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The student news site of Marquette University

Marquette Wire

The student news site of Marquette University

Marquette Wire

Marquette University Press celebrates 100 years

Photo by Maryam Tunio
MU press celebrates its 100th year.

In 1992, philosophy professor Andrew Tallon had an idea. Tallon approached Frank Lazarus, former vice president of academic affairs, about the state of the Marquette University Press.

At the time, the press was publishing about three books a year, which included “The Aquinas Lecture in Philosophy,” “The Père Marquette Lecture in Theology” and “Mediæval Philosophical Texts in Translation.”

Tallon volunteered to take over everything and bring the Marquette University Press back to life.

The Marquette University Press, founded in 1916, publishes academic lectures, books and series related to philosophy, theology, history and other subjects. This year marks the 100th anniversary of the press. At the same time, Tallon, who has directed the press since taking over in 1992, is preparing to retire almost 25 years after rescuing the press.

“I’m happy that I did it,” Tallon said. “I’m happy that I got to take it out of dormancy into very active life for 25 years.”

After Tallon took over, Maureen Kondrick, current manager of the Marquette University Press, joined shortly after in 1995. Tallon began adding books and series to the press. The operation grew and soon the press was publishing book series in topics it covers today. To date, the press has nearly 500 books in print.

Thomas Jablonsky, professor emeritus of history and former director of the Institute for Urban Life, edited the Marquette University Press Urban Life Series, which started in 2001. With funding from the Institute for Urban Life, Jablonsky used his series to bring a scholarly focus to the history of Milwaukee and the rest of the state.

“The point of the book series was trying to take advantage of a home press, a university press,” he said. “This was a means to bring more attention to our history in Milwaukee.”

With Tallon and Kondrick running the organization, the press published more than 20 books per year at its peak. As director, Tallon is in charge of book acquisition and production, which includes page layout and design of books. As manager, Kondrick handles the business components of the press, such as finances, advertising and communicating with printing companies.

“We have been able to hold our own,” Kondrick said. “You’ve got to stay on top of everything and I think we were a good combo.”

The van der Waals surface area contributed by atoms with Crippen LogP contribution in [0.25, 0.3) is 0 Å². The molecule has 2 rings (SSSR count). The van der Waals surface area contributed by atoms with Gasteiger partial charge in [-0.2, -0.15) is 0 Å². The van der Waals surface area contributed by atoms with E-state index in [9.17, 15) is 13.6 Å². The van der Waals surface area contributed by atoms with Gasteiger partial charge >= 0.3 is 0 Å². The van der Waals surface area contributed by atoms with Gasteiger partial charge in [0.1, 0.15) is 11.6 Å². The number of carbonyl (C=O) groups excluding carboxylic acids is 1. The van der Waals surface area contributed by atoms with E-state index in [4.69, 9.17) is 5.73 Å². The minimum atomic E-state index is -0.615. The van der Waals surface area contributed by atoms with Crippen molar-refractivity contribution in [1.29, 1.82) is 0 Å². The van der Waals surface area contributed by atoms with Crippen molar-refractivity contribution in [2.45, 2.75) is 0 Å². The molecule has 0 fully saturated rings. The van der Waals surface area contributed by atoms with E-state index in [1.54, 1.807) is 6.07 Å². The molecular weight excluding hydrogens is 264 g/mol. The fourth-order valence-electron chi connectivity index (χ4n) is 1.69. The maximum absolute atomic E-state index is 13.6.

Tallon is a former unordained Jesuit, a Korean War veteran, and a self-proclaimed computer nerd. He has been at Marquette since 1969.

“He really is self-taught and he is constantly re-educating himself,” Jablonsky said. “Procedures have changed in publishing and he always learned the latest technology.”

Kondrick said it has been an honor to work with Tallon and to see him balance his role as philosophy professor and director of the press.

“Everyone knows him as a teacher and I pretty much know him as the guy running the press,” she said.

As Tallon prepares for retirement, Kondrick will take over as the the interim director. James South, associate dean for faculty in the College of Arts & Sciences, will oversee the transition. Tallon expects to officially retire in August 2017.

This year is the final full year of production for the Marquette University Press. Tallon said after he retires, the press will enter a restricted publication schedule, which will include publishing the Père Marquette and Aquinas lectures. The press has also begun converting its publications to electronic books and print on demand.

Tallon said the press is going to be in a restricted publication schedule because the university can’t find someone with the requisite skills who can replace him at the press.

“I’m sorry it’s not going to continue at its full strength, but I understand the university doesn’t think of it as something they want to afford,” he said.

Jablonsky worries about a reduced life for the Marquette University Press. He said the press has made Marquette a recognized place for scholarship and provides an avenue for faculty at Marquette to have their work published.

“I have no doubt that the name of Marquette University will be less broadly recognized,” Jablonsky said. “There are Marquette voices that need expression, that need an outlet, and Dr. Tallon has made it easier to reach a much larger audience.”

In his time with the press, Tallon enjoyed watching philosophies and theologies evolve as the country evolves. He hopes the press stays active after he retires.

“I’ve only seen the last 25 years, but it’s been a real ride,” Tallon said. “I’ve loved it and I’m happy I had a chance to do it. I want to wish Maureen and James a very good next 100 years.”

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